This piece depicts Cullen, a small, seaside village on the coast of the Moray Firth. It consists of two images, showing two different views of the beach, separated by a thin white line and framed inside a border inspired by forms found in the landscape. The larger image depicts a large pillar of rock, formed with clean lines, with darker patches picking out the details of the different levels and crevasses. There is a smaller outcrop of rock to the right: in the foreground is a beach. The sea is behind the rocks, light blue and consisting of gentle ripples: it meets the sky at quite a low horizon. The lower image is a view from the headland down to the beach.
This work is an end print of a triptych – the other parts depict Hopeman and Burghead in Moray. The prints were commissioned by Peacock Printers in Aberdeen, for an exhibition that invited artists to revisit the Scottish coastal sites of engravings produced by William Daniel in 1815. Henderson says that his “work is a response to, rather than a depiction of place and time.”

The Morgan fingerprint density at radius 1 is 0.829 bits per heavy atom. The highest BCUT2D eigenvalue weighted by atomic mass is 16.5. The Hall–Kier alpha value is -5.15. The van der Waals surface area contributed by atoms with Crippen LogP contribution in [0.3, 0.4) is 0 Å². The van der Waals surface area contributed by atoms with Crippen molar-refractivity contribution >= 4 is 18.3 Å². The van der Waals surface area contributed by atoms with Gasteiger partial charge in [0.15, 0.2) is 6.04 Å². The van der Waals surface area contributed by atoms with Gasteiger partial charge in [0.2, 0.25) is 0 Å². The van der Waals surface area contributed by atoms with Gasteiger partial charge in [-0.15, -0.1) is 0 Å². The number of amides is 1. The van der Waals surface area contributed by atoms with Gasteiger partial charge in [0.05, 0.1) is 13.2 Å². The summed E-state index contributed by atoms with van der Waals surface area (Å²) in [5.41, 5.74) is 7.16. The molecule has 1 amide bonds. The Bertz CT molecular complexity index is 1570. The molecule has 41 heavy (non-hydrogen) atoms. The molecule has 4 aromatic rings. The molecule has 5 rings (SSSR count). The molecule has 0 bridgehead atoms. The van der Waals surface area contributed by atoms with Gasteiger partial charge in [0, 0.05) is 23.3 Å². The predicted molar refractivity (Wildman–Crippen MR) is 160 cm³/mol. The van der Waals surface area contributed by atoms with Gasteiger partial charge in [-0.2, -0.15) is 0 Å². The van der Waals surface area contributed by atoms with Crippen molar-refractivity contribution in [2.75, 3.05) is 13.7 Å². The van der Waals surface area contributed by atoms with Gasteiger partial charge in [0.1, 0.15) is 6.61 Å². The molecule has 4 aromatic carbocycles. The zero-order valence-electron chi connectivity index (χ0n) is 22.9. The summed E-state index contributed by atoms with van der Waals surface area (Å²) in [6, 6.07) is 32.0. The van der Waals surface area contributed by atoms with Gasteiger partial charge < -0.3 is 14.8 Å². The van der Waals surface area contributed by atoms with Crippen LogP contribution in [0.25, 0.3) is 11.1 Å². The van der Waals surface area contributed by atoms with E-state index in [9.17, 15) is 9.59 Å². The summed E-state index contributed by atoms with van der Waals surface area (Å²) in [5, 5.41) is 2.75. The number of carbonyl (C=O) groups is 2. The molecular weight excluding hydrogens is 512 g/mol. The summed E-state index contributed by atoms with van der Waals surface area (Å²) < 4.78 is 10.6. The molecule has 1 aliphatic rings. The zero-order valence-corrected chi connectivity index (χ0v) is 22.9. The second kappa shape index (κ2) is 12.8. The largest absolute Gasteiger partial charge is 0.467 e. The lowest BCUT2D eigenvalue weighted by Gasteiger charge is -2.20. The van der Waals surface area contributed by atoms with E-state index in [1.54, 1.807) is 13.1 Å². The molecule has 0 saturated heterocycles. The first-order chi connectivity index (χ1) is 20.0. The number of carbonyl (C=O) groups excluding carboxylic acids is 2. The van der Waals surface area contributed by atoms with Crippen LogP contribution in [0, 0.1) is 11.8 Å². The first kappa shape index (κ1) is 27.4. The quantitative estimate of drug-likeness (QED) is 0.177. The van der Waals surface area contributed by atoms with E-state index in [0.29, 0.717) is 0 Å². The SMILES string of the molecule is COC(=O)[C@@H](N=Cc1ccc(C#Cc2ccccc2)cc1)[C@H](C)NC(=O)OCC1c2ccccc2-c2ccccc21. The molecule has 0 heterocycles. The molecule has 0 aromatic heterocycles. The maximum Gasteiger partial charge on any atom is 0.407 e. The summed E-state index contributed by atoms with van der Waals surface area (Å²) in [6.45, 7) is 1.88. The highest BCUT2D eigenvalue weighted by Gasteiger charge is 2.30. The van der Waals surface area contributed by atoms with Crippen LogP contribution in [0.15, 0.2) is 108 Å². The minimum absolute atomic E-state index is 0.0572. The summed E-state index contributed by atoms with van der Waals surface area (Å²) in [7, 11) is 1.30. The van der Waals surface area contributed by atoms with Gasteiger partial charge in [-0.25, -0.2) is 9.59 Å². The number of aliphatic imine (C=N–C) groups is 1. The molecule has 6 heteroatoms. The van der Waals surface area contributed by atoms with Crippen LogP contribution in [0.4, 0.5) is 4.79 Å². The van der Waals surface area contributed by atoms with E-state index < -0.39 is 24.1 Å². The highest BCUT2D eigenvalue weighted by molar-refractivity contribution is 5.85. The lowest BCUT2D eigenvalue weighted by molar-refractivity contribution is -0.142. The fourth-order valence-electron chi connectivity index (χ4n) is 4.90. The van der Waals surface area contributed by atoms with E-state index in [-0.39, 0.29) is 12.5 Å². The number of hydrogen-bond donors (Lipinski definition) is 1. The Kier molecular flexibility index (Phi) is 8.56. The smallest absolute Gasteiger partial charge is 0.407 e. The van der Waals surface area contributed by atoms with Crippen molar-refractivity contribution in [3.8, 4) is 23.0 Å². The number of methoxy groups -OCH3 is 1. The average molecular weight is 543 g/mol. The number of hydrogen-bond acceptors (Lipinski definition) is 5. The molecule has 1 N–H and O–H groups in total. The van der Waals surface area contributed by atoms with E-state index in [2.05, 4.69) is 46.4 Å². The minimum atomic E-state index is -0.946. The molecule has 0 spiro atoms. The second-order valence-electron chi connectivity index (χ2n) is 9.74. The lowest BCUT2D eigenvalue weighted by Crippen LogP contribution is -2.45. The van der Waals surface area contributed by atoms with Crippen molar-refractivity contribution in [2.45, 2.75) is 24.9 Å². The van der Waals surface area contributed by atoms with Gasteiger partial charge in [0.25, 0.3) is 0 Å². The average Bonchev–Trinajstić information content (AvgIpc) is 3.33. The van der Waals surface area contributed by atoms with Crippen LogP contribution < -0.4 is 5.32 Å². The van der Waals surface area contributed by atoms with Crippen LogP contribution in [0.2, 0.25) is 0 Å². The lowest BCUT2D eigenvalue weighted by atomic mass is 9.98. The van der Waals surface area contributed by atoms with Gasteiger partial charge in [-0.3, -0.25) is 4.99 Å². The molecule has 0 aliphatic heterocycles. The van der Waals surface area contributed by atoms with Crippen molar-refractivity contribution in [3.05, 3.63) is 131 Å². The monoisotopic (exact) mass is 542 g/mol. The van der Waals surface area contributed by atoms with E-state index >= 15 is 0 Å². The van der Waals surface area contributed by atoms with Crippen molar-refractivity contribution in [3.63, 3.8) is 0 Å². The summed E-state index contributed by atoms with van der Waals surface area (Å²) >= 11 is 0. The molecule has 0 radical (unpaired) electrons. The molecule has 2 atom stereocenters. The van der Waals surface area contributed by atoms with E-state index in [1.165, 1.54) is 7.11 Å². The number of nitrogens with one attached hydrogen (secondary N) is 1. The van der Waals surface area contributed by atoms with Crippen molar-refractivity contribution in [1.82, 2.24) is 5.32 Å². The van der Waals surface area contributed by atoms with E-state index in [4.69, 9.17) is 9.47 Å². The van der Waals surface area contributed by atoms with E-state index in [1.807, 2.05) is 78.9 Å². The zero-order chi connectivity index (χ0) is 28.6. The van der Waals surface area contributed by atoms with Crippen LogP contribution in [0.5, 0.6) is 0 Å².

David Henderson studied Design & Craft (Printmaking) at Gray’s School of Art, Aberdeen, as well as gaining an MBA at Aberdeen Business School in 1999. His awards include the Samuel Pope Medal for Art in 1974, the Aberdeen Visual Arts Award in 2004 and the Royal Scottish Society of Watercolourists Council Award in 2006 He has exhibited widely throughout Scotland. He is a Teaching Fellow at Robert Gordon University and is a professional member of The Royal Scottish Society of Painters in Watercolours.
With thanks to The RSW for information about this artist.